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The Mass Media

The Mass Media

The Mass Media

2-26-24 PDF
February 26, 2024
An inside look at Bobby B. Beacon’s insides. Illustrated by Bianca Oppedisano/ Mass Media Staff.
Bobby's Inside Story
February 26, 2024

Say No To Plastic Shopping Bags

In 1977, plastic shopping bags became common in supermarkets and various retail stores. Plastic shopping bags may be convenient for the consumer but they have an incredibly short life—usually no more than 12 minutes. It is estimated that the amount of plastic shopping bags used span from 500 billion to 1.5 trillion worldwide. Although plastic shopping bags are a convenient and free method to carry goods from one place to the next, they pose significant threats to public health and the environment.
Plastic shopping bags are recyclable but less than 5 percent of plastic shopping bags actually are recycled. Most recyclable items are biodegradable—this is not true for plastic bags. Plastic bags are photodegradable, which means that they continuously break down into smaller pieces, taking much longer to decay. These small, broken down pieces of plastic shopping bags linger throughout the environment indefinitely, which can harm wildlife.
The 95 percent of plastic shopping bags that are not recycled pose threats not only to wildlife, but also to public health. The non-recycled shopping bags add to the 8 million metric tons of plastic that enter the ocean every minute. Non-recycled plastic shopping bags can take up to one thousand years to break down. In this time, drain storms and sewers can be clogged. On top of that, plastic shopping bags floating about the environment provide a breeding ground for malaria-carrying mosquitoes. As for wildlife, non-recycled plastic shopping bags are often mistaken for food, and many animals become easily tangled within the plastic bags.
Currently, Hawaii and California are the only two states in the U.S. that have a statewide ban on plastic shopping bags. In some European countries, plastic shopping bags have become socially unacceptable. On a recent trip to Denmark, I noticed that almost all of the people carried reusable tote bags in place of plastic shopping bags. When I went to buy food in a local grocery store, I had to purchase a plastic shopping bag. The use of plastic shopping bags was frowned upon by locals; it can be assumed that this is the case in various other European countries. In 2002, Ireland implemented a ‘bag tax’ which resulted in a 90 percent decrease of people using plastic shopping bags. Here in Massachusetts, about 60 towns and cities have banned plastic bags. This may sound like a large number, but plastic shopping bags are still prominent throughout the state because retailers find ways around the ban. Luckily, Massachusetts is one of the states that is moving in the right direction.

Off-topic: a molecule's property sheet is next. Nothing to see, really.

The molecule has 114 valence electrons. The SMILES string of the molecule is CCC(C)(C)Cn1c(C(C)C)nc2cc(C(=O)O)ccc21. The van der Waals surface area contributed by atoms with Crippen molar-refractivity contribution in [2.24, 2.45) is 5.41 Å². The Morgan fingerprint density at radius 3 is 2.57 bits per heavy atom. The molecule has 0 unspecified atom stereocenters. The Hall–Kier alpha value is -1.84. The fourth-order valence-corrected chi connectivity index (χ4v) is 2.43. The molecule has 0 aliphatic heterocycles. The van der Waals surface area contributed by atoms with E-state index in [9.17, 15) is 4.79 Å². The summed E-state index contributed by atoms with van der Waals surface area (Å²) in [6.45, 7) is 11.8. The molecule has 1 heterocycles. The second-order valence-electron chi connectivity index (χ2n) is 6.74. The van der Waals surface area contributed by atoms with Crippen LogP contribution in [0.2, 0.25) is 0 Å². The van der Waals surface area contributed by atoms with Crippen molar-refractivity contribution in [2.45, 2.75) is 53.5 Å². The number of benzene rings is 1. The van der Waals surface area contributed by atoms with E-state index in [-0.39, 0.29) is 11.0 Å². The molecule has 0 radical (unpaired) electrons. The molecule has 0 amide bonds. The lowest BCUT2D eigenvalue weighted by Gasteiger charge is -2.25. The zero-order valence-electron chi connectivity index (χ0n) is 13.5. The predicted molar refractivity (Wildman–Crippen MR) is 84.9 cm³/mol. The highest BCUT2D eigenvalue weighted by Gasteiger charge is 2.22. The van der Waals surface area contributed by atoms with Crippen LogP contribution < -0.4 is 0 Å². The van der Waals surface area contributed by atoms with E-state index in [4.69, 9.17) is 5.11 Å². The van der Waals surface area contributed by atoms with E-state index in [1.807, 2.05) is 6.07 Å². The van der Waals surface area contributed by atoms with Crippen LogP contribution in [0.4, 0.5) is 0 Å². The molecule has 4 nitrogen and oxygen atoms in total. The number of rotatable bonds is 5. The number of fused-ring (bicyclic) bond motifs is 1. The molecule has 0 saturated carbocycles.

There is a simple solution to reducing the number of plastic shopping bags being used, and it starts with you: simply purchase a reusable shopping bag. Reusable bags come in various sizes, materials, and prices. For as little as 99 cents, you can buy a strong reusable bag at Marshalls or TJMaxx. All you have to do is leave the bag in your car or bring it with you anytime you’re shopping. Some reusable bags can even be folded small enough to fit into your pocket. If you find yourself at the store and you forgot your reusable bag, see if the store has one you can purchase. If you have few enough items, opt to carry your items to your car.
Next time you go shopping, I urge you to think about the risks that plastic shopping bags pose to the environment and public health. The solution is simple: reusable shopping bags can easily become a trend like they did in some European countries, and that trend begins with you, the consumer.